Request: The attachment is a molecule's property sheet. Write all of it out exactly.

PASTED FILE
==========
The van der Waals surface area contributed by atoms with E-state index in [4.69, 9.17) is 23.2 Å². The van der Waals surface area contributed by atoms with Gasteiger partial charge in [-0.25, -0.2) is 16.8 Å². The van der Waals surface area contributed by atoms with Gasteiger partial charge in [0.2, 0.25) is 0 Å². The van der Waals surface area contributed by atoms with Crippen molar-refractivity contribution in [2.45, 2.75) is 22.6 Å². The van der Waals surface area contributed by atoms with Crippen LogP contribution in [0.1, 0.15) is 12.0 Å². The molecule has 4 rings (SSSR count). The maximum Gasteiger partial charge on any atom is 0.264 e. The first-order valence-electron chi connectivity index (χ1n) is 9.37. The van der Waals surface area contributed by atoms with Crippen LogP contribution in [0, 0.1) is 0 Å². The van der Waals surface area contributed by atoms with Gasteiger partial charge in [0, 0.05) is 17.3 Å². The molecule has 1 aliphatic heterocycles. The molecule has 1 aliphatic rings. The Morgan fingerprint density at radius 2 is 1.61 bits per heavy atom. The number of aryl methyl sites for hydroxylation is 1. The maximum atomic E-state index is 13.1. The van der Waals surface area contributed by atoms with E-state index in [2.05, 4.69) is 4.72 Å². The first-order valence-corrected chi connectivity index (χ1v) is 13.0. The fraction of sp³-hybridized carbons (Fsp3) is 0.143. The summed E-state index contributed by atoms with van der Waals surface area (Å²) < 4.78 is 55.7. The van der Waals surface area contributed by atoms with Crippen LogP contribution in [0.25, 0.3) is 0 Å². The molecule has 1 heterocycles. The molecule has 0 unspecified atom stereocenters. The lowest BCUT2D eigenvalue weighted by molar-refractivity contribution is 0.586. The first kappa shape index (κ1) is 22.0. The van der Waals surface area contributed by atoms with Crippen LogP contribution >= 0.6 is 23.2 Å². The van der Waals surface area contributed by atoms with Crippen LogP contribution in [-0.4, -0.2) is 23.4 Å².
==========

The van der Waals surface area contributed by atoms with E-state index in [4.69, 9.17) is 23.2 Å². The van der Waals surface area contributed by atoms with Gasteiger partial charge in [-0.25, -0.2) is 16.8 Å². The van der Waals surface area contributed by atoms with Gasteiger partial charge in [0.2, 0.25) is 0 Å². The van der Waals surface area contributed by atoms with Crippen molar-refractivity contribution in [2.45, 2.75) is 22.6 Å². The van der Waals surface area contributed by atoms with Crippen LogP contribution in [0.1, 0.15) is 12.0 Å². The molecule has 4 rings (SSSR count). The maximum Gasteiger partial charge on any atom is 0.264 e. The first-order valence-electron chi connectivity index (χ1n) is 9.37. The van der Waals surface area contributed by atoms with Crippen LogP contribution in [0, 0.1) is 0 Å². The van der Waals surface area contributed by atoms with Gasteiger partial charge in [0, 0.05) is 17.3 Å². The molecule has 1 aliphatic heterocycles. The molecule has 1 aliphatic rings. The Morgan fingerprint density at radius 2 is 1.61 bits per heavy atom. The number of aryl methyl sites for hydroxylation is 1. The maximum atomic E-state index is 13.1. The van der Waals surface area contributed by atoms with E-state index in [2.05, 4.69) is 4.72 Å². The first-order valence-corrected chi connectivity index (χ1v) is 13.0. The fraction of sp³-hybridized carbons (Fsp3) is 0.143. The summed E-state index contributed by atoms with van der Waals surface area (Å²) < 4.78 is 55.7. The van der Waals surface area contributed by atoms with Crippen LogP contribution in [0.25, 0.3) is 0 Å². The molecule has 1 heterocycles. The molecule has 0 unspecified atom stereocenters. The lowest BCUT2D eigenvalue weighted by molar-refractivity contribution is 0.586. The first kappa shape index (κ1) is 22.0. The van der Waals surface area contributed by atoms with Crippen LogP contribution >= 0.6 is 23.2 Å². The van der Waals surface area contributed by atoms with Crippen LogP contribution in [-0.4, -0.2) is 23.4 Å².